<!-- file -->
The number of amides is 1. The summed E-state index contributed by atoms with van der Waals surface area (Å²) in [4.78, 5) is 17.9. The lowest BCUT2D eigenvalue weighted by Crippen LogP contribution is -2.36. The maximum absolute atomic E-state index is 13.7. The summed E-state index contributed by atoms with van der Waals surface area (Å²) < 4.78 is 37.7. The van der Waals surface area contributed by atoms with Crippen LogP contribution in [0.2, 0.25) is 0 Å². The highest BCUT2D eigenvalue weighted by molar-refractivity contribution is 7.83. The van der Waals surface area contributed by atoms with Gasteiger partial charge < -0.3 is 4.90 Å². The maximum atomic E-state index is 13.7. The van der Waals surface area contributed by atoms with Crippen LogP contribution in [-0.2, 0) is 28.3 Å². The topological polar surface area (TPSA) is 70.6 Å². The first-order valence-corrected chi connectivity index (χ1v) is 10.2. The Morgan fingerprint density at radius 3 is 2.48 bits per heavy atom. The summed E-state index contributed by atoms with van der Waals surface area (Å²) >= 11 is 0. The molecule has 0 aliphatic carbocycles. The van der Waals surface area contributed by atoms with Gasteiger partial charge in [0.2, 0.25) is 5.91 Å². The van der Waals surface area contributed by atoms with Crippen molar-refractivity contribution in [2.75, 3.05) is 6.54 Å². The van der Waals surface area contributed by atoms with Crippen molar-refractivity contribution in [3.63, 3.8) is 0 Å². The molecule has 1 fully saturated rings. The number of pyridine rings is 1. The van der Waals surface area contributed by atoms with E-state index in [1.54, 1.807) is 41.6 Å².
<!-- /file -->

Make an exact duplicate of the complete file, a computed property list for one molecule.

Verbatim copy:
The number of amides is 1. The summed E-state index contributed by atoms with van der Waals surface area (Å²) in [4.78, 5) is 17.9. The lowest BCUT2D eigenvalue weighted by Crippen LogP contribution is -2.36. The maximum absolute atomic E-state index is 13.7. The summed E-state index contributed by atoms with van der Waals surface area (Å²) < 4.78 is 37.7. The van der Waals surface area contributed by atoms with Crippen LogP contribution in [0.2, 0.25) is 0 Å². The highest BCUT2D eigenvalue weighted by molar-refractivity contribution is 7.83. The van der Waals surface area contributed by atoms with Gasteiger partial charge < -0.3 is 4.90 Å². The maximum atomic E-state index is 13.7. The van der Waals surface area contributed by atoms with Crippen LogP contribution in [-0.2, 0) is 28.3 Å². The topological polar surface area (TPSA) is 70.6 Å². The first-order valence-corrected chi connectivity index (χ1v) is 10.2. The Morgan fingerprint density at radius 3 is 2.48 bits per heavy atom. The summed E-state index contributed by atoms with van der Waals surface area (Å²) >= 11 is 0. The molecule has 0 aliphatic carbocycles. The van der Waals surface area contributed by atoms with Gasteiger partial charge in [0.2, 0.25) is 5.91 Å². The van der Waals surface area contributed by atoms with Crippen molar-refractivity contribution in [2.75, 3.05) is 6.54 Å². The van der Waals surface area contributed by atoms with Crippen molar-refractivity contribution in [3.63, 3.8) is 0 Å². The molecule has 1 fully saturated rings. The number of pyridine rings is 1. The van der Waals surface area contributed by atoms with E-state index in [1.54, 1.807) is 41.6 Å².